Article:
The problem and relevance of assessing biological responses to chemical mixtures is presented with reference to the literature on this problem and its possible solutions. This review is intended for a general audience as an introduction to, and comment on, assessing the interactions of defined mixtures of xenobiotics. The focus is on experimental toxicology, however, the methods are also applicable to pharmacology. Much of the literature on this topic is quite specialized in statistics, theory, or specific applications. This may deter a significant portion of the growing number of investigators in this field from using this literature, and may partially account for the persistent use of methods which have been shown to permit precarious conclusions. References are given for some of the most comprehensive and recent work and reviews on the subject. The reader is given some familiarity with this topic's basic problems and ideas, and the controversy on terminology. One example is presented of a popular experimental design and data analysis method which while applicable in some situations, has been shown to lead to precarious and even erroneous conclusions. Eight other methods of data analysis are briefly presented and some of their advantages, disadvantages, assumptions, and limitations are discussed. These methods were selected to illustrate similarities and differences in the various approaches taken in addressing this problem. Three basic types of experimental design appropriate to these kinds of studies are outlined. General considerations, suggested guidelines, and possible pitfalls in experimental design, and data analysis of biological responses to chemical mixtures are discussed.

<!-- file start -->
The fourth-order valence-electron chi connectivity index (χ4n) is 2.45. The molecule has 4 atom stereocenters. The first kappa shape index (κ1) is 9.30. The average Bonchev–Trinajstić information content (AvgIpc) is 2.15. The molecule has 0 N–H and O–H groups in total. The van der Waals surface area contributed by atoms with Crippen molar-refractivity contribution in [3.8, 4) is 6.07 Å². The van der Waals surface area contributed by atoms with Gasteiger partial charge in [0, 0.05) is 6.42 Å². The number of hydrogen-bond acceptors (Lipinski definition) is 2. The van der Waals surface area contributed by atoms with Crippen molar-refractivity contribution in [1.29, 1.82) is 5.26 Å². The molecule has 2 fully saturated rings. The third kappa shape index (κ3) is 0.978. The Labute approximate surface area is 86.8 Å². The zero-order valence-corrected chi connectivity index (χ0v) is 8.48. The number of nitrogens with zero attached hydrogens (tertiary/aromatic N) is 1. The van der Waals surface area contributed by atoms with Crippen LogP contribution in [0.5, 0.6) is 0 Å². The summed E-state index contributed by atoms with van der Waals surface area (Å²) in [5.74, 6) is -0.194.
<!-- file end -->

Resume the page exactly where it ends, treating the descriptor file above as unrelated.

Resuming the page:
- chemical mixtures
- experimental toxicology
ASJC Scopus subject areas
- Biochemistry, Genetics and Molecular Biology(all)
- Pharmacology, Toxicology and Pharmaceutics(all)